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Myanmar’s capital have been put under martial law as the number of deaths continues to increase.



Myanmar's capital have been put under martial law as the number of deaths continues to increase.
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Myanmar's capital have been put under martial law as the number of deaths continues to increase.

Myanmar’s capital have been put under martial law as the number of deaths continues to increase.


Myanmar’s ruling junta has proclaimed martial law in parts of the country’s largest city, as security forces continue to destroy demonstrators in a brutal crackdown on opposition to the military coup last month.

According to the Assistance Association for Political Prisoners, an independent organisation monitoring the toll of the repression, at least 38 people were killed and hundreds were wounded on Sunday, one of the deadliest days of the crackdown.

The majority of those killed — 34 — were in Yangon, where martial law had been enforced on two townships, Hlaing Thar Yar and neighboring Shwepyitha.

People running away after gunfire was heard in the Hlaing Thar Yar township, according to video. According to footage from the independent Democratic Voice of Burma, those fleeing carried one wounded person and attempted to revive two others, one of whom appeared to be dead or dying.

According to the aid organization, 22 civilians were killed and more than a dozen were injured in Hlaing Thar Yar on Sunday. The township was also home to a large number of junta troops.

Myanmar has been in a state of emergency since the takeover six weeks ago, with civilian leaders arrested and military leaders in charge of the entire country. However, the announcement on state television MRTV late Sunday seemed to be the first use of the word martial law since the coup, and it indicated that the military would be in charge of security rather than local police.

The State Administrative Council took steps to strengthen security and restore law and order, according to the announcement, and the Yangon regional commander has been granted administrative, judicial, and military powers in the area under his command.

According to the help organization and local media, four more deaths were recorded in Bago, Mandalay, and the northern city of Hpakant in Kachin state.

In Yangon, video posted on social media showed crowds of people running down a street amid gunshots, some wearing hard hats and gas masks. As they fled, the demonstrators sprayed vapor from fire extinguishers, a popular technique for smothering tear gas and creating a vapor barrier that makes it harder for police to chase or shoot demonstrators.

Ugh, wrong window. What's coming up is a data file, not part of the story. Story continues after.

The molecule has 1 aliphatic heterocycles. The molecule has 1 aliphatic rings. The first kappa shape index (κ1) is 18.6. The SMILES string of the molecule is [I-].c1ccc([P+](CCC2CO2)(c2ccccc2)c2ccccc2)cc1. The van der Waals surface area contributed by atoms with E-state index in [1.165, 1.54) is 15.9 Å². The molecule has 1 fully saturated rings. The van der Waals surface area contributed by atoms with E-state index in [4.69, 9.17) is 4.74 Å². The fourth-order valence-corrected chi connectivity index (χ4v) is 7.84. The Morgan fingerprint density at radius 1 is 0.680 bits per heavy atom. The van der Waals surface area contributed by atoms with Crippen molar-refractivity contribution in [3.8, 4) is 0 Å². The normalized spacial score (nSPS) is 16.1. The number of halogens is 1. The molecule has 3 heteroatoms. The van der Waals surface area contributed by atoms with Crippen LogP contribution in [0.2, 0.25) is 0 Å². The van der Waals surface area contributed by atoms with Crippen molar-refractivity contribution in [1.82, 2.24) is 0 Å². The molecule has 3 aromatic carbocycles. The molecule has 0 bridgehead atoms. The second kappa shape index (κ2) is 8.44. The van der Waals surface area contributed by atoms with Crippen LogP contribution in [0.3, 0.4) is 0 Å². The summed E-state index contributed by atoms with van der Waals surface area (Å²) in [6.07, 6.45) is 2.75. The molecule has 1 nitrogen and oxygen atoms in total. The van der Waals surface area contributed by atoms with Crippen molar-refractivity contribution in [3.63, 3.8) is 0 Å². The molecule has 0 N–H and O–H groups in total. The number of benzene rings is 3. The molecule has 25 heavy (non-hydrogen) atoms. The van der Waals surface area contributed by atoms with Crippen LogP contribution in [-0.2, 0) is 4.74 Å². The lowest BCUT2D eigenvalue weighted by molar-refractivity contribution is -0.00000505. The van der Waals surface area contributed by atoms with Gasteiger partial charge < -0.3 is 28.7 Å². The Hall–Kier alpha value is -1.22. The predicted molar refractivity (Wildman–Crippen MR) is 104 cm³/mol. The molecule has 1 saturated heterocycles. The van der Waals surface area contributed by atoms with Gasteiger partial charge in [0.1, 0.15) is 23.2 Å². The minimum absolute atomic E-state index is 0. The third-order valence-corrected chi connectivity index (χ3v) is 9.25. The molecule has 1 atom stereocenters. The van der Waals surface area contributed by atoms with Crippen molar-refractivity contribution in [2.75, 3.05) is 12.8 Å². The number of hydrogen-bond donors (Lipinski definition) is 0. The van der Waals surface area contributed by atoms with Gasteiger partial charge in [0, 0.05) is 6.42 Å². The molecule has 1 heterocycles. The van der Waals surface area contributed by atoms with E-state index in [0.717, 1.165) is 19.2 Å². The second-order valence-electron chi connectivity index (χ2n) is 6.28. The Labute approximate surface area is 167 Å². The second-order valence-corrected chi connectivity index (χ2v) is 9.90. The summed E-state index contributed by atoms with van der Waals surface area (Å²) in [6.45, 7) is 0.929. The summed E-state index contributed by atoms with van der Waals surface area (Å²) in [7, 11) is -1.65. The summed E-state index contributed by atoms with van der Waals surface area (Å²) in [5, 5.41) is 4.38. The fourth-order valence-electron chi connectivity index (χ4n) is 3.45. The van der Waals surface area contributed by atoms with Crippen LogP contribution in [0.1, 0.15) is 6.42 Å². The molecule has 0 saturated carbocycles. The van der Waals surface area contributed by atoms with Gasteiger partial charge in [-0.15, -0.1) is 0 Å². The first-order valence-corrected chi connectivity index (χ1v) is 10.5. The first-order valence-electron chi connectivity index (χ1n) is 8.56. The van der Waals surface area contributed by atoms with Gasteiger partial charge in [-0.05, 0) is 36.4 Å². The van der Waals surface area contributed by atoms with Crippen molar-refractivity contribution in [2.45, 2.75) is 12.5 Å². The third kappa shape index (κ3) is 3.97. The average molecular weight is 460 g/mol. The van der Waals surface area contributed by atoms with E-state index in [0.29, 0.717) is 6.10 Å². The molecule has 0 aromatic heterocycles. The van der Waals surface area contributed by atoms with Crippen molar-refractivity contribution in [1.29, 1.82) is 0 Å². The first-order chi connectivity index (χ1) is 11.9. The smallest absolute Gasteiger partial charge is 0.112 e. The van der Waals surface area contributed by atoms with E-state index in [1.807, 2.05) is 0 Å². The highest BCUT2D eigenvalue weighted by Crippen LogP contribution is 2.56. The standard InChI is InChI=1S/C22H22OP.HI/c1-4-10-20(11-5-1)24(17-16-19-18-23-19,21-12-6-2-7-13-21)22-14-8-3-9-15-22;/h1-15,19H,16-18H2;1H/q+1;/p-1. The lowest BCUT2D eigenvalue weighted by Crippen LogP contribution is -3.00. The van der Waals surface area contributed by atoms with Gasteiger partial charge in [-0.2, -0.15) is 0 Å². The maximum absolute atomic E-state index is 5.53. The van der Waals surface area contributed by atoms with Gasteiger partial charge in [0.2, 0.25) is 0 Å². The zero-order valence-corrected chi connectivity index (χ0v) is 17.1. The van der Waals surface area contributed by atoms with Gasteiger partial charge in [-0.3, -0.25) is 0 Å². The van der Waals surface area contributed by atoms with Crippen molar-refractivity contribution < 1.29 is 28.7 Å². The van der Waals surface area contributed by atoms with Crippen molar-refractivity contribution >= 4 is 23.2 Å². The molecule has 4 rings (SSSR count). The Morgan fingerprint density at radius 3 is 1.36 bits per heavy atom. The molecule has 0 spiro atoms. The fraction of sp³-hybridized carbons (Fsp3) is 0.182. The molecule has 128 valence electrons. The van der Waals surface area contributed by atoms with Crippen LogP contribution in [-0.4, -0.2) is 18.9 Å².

In other areas of Yangon, including Insein district, where billows of black smoke could be seen after security forces allegedly set roadblocks on fire, there were also reports of casualties from live rounds and rubber bullets.

Anti-coup protesters used the cover of darkness on Saturday and Sunday nights to stage mass candlelight vigils in a Yangon commercial area where they typically held daytime demonstrations. In Mandalay and elsewhere, after-dark rallies were also held.

From the beginning, the protest movement has been based on nonviolent civil disobedience, with marches and general strikes being among its most prominent features. However, some demonstrators have called for more effective, more flexible self-defense tactics, such as conducting small protests that disband and reassemble quickly, and creating cover with fire extinguishers and billowing laundry.

On Saturday, Myanmar’s government in exile’s civilian leader vowed to continue promoting a “revolution” to depose the military leaders who seized power in a Feb. 1 coup. For the first time since the coup, Mahn Win Khaing Than, who is a member of deposed leader Aung San Suu Kyi’s political party and was elected acting vice president by Myanmar’s ousted lawmakers, addressed the public.

In a video posted on the shadow government’s website and social media, he said, “This is the nation’s darkest hour, and the moment that the dawn is near.”

“This revolution is the chance for us to bring our energies together in order to form a federal democracy, which all ethnic brothers who have been enduring various forms of oppression from the dictatorship for decades truly desired,” he said.

“We will never submit to an oppressive military,” he said, “but we will carve our future together with our collective power.” “We must complete our mission.”

He flashed the three-finger salute at the end of the post, which has become a sign of resistance to military rulers.

The number of civilians killed by security forces since the coup appears to have reached 100, according to the aid group’s count. Due to the country’s security situation and a crackdown on independent media, confirmation is virtually impossible, but different organisations have carefully compiled tallies with identical estimates.

The real death toll is possibly higher, as police seem to have seized some bodies, and some victims have suffered severe bullet wounds that makeshift hospitals would struggle to treat. Many hospitals are occupied by security forces, and as a result, medical staff boycott them and demonstrators avoid them.

As an intimidation tactic, police have also patrolled suburban areas at night, shooting into the air and using stun grenades. They’ve even removed people from their homes with no opposition in targeted raids. The inmates died in detention within hours of being taken away in at least two reported instances.

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